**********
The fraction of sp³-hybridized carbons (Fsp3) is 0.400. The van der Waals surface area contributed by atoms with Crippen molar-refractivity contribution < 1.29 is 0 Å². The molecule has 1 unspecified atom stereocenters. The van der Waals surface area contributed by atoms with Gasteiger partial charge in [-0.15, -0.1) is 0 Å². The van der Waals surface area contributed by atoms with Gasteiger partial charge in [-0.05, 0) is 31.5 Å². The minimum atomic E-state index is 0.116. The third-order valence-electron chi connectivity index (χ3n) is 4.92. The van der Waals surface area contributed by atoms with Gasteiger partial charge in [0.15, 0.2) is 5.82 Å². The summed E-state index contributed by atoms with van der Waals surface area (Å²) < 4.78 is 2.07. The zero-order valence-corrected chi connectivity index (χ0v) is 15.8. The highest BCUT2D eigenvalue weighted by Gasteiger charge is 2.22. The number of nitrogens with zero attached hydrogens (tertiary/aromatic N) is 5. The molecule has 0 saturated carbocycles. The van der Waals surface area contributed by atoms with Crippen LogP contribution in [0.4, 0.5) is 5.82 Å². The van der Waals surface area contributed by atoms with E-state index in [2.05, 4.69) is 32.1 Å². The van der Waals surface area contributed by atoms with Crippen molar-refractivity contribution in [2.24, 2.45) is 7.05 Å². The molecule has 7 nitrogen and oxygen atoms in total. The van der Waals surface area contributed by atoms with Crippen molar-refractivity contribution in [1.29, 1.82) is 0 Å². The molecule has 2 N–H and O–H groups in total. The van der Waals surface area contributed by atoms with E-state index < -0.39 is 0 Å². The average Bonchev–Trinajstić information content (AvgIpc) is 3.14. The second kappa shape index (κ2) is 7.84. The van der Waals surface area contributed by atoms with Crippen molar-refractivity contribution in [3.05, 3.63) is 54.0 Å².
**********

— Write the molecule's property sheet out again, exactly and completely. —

The fraction of sp³-hybridized carbons (Fsp3) is 0.400. The van der Waals surface area contributed by atoms with Crippen molar-refractivity contribution < 1.29 is 0 Å². The molecule has 1 unspecified atom stereocenters. The van der Waals surface area contributed by atoms with Gasteiger partial charge in [-0.15, -0.1) is 0 Å². The van der Waals surface area contributed by atoms with Gasteiger partial charge in [-0.05, 0) is 31.5 Å². The minimum atomic E-state index is 0.116. The third-order valence-electron chi connectivity index (χ3n) is 4.92. The van der Waals surface area contributed by atoms with Gasteiger partial charge in [0.15, 0.2) is 5.82 Å². The summed E-state index contributed by atoms with van der Waals surface area (Å²) < 4.78 is 2.07. The zero-order valence-corrected chi connectivity index (χ0v) is 15.8. The highest BCUT2D eigenvalue weighted by Gasteiger charge is 2.22. The number of nitrogens with zero attached hydrogens (tertiary/aromatic N) is 5. The molecule has 0 saturated carbocycles. The van der Waals surface area contributed by atoms with Crippen LogP contribution in [0.4, 0.5) is 5.82 Å². The van der Waals surface area contributed by atoms with E-state index in [2.05, 4.69) is 32.1 Å². The van der Waals surface area contributed by atoms with Crippen molar-refractivity contribution in [2.24, 2.45) is 7.05 Å². The molecule has 7 nitrogen and oxygen atoms in total. The van der Waals surface area contributed by atoms with Crippen molar-refractivity contribution in [1.29, 1.82) is 0 Å². The molecule has 2 N–H and O–H groups in total. The van der Waals surface area contributed by atoms with E-state index < -0.39 is 0 Å². The average Bonchev–Trinajstić information content (AvgIpc) is 3.14. The second kappa shape index (κ2) is 7.84. The van der Waals surface area contributed by atoms with Crippen molar-refractivity contribution in [3.05, 3.63) is 54.0 Å².